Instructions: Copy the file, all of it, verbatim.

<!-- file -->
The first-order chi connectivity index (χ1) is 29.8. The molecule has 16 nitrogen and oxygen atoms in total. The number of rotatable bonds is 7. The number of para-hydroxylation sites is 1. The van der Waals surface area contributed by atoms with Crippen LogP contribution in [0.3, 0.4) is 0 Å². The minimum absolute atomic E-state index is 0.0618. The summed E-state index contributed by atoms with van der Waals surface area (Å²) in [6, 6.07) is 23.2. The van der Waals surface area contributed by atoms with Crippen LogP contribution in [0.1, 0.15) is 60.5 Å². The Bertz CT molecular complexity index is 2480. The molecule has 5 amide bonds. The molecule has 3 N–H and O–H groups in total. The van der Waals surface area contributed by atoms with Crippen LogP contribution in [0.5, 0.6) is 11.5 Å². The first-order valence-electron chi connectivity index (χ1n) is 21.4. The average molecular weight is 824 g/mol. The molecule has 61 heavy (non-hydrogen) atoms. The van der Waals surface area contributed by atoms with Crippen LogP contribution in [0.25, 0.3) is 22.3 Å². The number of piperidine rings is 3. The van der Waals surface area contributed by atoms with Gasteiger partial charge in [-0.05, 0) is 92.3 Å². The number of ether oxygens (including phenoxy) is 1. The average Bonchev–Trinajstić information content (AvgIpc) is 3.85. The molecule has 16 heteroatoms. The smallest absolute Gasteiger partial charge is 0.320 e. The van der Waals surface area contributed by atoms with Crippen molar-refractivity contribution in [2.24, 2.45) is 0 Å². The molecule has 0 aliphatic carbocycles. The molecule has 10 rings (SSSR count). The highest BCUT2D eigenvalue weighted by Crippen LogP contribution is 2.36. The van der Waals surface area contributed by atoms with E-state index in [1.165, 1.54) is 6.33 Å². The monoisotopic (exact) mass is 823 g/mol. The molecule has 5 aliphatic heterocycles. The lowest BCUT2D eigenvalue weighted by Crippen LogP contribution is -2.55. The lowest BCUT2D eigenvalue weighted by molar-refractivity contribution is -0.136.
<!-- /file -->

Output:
The first-order chi connectivity index (χ1) is 29.8. The molecule has 16 nitrogen and oxygen atoms in total. The number of rotatable bonds is 7. The number of para-hydroxylation sites is 1. The van der Waals surface area contributed by atoms with Crippen LogP contribution in [0.3, 0.4) is 0 Å². The minimum absolute atomic E-state index is 0.0618. The summed E-state index contributed by atoms with van der Waals surface area (Å²) in [6, 6.07) is 23.2. The van der Waals surface area contributed by atoms with Crippen LogP contribution in [0.1, 0.15) is 60.5 Å². The Bertz CT molecular complexity index is 2480. The molecule has 5 amide bonds. The molecule has 3 N–H and O–H groups in total. The van der Waals surface area contributed by atoms with Crippen LogP contribution in [0.5, 0.6) is 11.5 Å². The first-order valence-electron chi connectivity index (χ1n) is 21.4. The average molecular weight is 824 g/mol. The molecule has 61 heavy (non-hydrogen) atoms. The van der Waals surface area contributed by atoms with Crippen LogP contribution in [0.25, 0.3) is 22.3 Å². The number of piperidine rings is 3. The van der Waals surface area contributed by atoms with Gasteiger partial charge in [-0.05, 0) is 92.3 Å². The number of ether oxygens (including phenoxy) is 1. The average Bonchev–Trinajstić information content (AvgIpc) is 3.85. The molecule has 16 heteroatoms. The smallest absolute Gasteiger partial charge is 0.320 e. The van der Waals surface area contributed by atoms with Crippen molar-refractivity contribution in [2.24, 2.45) is 0 Å². The molecule has 0 aliphatic carbocycles. The molecule has 10 rings (SSSR count). The highest BCUT2D eigenvalue weighted by Crippen LogP contribution is 2.36. The van der Waals surface area contributed by atoms with E-state index in [1.165, 1.54) is 6.33 Å². The monoisotopic (exact) mass is 823 g/mol. The molecule has 5 aliphatic heterocycles. The lowest BCUT2D eigenvalue weighted by Crippen LogP contribution is -2.55. The lowest BCUT2D eigenvalue weighted by molar-refractivity contribution is -0.136.